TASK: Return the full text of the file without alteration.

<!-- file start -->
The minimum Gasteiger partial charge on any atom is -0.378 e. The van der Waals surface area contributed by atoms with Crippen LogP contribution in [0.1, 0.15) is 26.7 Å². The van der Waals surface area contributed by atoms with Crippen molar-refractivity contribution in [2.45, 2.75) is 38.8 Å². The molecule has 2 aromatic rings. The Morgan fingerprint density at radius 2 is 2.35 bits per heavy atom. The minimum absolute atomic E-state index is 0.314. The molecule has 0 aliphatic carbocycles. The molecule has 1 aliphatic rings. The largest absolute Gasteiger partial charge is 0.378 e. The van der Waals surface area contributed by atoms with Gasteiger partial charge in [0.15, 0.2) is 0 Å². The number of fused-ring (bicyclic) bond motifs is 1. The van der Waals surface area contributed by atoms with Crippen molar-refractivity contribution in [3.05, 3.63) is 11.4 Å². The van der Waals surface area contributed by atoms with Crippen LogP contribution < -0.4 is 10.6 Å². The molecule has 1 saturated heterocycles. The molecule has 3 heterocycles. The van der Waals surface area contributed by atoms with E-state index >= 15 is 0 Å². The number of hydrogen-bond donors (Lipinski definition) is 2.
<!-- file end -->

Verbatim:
The minimum Gasteiger partial charge on any atom is -0.378 e. The van der Waals surface area contributed by atoms with Crippen LogP contribution in [0.1, 0.15) is 26.7 Å². The van der Waals surface area contributed by atoms with Crippen molar-refractivity contribution in [2.45, 2.75) is 38.8 Å². The molecule has 2 aromatic rings. The Morgan fingerprint density at radius 2 is 2.35 bits per heavy atom. The minimum absolute atomic E-state index is 0.314. The molecule has 0 aliphatic carbocycles. The molecule has 1 aliphatic rings. The largest absolute Gasteiger partial charge is 0.378 e. The van der Waals surface area contributed by atoms with Gasteiger partial charge in [0.15, 0.2) is 0 Å². The number of fused-ring (bicyclic) bond motifs is 1. The van der Waals surface area contributed by atoms with Crippen molar-refractivity contribution in [3.05, 3.63) is 11.4 Å². The van der Waals surface area contributed by atoms with Crippen LogP contribution < -0.4 is 10.6 Å². The molecule has 1 saturated heterocycles. The molecule has 3 heterocycles. The van der Waals surface area contributed by atoms with E-state index >= 15 is 0 Å². The number of hydrogen-bond donors (Lipinski definition) is 2.